© 2022 Public Radio Tulsa
800 South Tucker Drive
Tulsa, OK 74104
(918) 631-2577

A listener-supported service of The University of Tulsa
PRT Header Color
classical 88.7 | public radio 89.5
Play Live Radio
Next Up:
0:00
0:00
Available On Air Stations

The Hispanic Resource Center at TCCL's Martin Regional Library Hosts a Talk by Roberto Suro

Roberto-Suro-Photo.jpg
Aired on Thursday, October 2nd.

When the TCCL's Martin Regional Library opened its Hispanic Resource Center in 1999, the noted author and journalist Roberto Suro was the inaugural speaker. Now, as this facility marks its Quinceañera (or 15th Anniversary), Suro returns to the Hispanic Resource Center to talk about his latest book, "Writing Immigration: Scholars and Journalists in Dialogue," and to discuss changes in the U.S. Latino community over the past decade and a half. Suro's address is free to the public, and it happens tonight (Thursday the 2nd) at 7pm at the Martin Regional Library (2601 S. Garnett Road). Suro is our guest on ST today; his other books include "Strangers Among Us: Latino Lives in a Changing America," "Watching America’s Door: The Immigration Backlash and the New Policy Debate," and "Remembering the American Dream: Hispanic Immigration and National Policy." He's also a professor in the Annenberg School of Communication and Journalism at USC, and he joins us by phone to talk about various trends and topics related to immigration in America (especially where Latinos are concerned). You can learn more about Suro's upcoming appearance in Tulsa at this PDF link.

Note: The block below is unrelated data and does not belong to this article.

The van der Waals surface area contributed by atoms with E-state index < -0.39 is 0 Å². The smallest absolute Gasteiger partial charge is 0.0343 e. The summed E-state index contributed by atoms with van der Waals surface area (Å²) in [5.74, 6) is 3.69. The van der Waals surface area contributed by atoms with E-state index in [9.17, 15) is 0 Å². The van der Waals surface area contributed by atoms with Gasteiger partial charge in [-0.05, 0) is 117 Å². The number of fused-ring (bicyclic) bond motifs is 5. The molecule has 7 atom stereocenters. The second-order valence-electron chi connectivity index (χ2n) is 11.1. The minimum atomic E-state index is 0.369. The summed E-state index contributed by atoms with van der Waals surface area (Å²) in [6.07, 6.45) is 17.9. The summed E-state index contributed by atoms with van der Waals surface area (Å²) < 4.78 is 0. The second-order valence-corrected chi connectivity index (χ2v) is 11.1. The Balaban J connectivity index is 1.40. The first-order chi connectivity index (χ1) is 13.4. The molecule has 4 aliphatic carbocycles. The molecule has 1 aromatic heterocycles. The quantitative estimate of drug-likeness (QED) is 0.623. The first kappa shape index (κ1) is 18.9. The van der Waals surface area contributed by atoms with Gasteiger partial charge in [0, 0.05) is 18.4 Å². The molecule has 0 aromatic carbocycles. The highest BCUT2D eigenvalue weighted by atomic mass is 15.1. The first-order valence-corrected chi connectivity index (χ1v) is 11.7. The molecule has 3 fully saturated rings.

Rich Fisher passed through KWGS about thirty years ago, and just never left. Today, he is the general manager of Public Radio Tulsa, and the host of KWGS’s public affairs program, StudioTulsa, which celebrated its twentieth anniversary in August 2012 . As host of StudioTulsa, Rich has conducted roughly four thousand long-form interviews with local, national, and international figures in the arts, humanities, sciences, and government. Very few interviews have gone smoothly. Despite this, he has been honored for his work by several organizations including the Governor's Arts Award for Media by the State Arts Council, a Harwelden Award from the Arts & Humanities Council of Tulsa, and was named one of the “99 Great Things About Oklahoma” in 2000 by Oklahoma Today magazine.
Related Content
  • By Rich Fisherhttp://stream.publicbroadcasting.net/production/mp3/kwgs/local-kwgs-1004017.mp3Tulsa, OK – (Note: This program first aired last year.) On…
  • Will the DREAM Act become a reality? Is there comprehensive reform on the way? Will the GOP be able to reach out to Latino and other immigrant groups? The coming year could make a difference in the lives of the 11 million undocumented immigrants living in the U.S.
  • Eight senators — four Democrats and four Republicans — unveiled principles they say will guide a bipartisan immigration overhaul. It would let undocumented immigrants with no criminal records get probationary legal residency if they pay fines and taxes. Full citizenship might come after other reforms.
  • One of the nation's largest herb producers once relied heavily on undocumented labor, but has learned some hard lessons since an immigration crackdown. He says transitioning to a legal workforce was well worth it, but that navigating a cumbersome foreign worker program has been challenging.
  • As more and more politicians and businesses court the Hispanic/Latino demographic, there's more and more confusion about how to refer to the people who fit into it.
  • The "Charismatic" movement involves worshipping with exuberance, miraculous healings, prophesying and establishing a personal connection with God — and the number of converts is growing. According to a recent survey by NPR, about one-third of Latino Catholics in the U.S. identify as "Charismatic."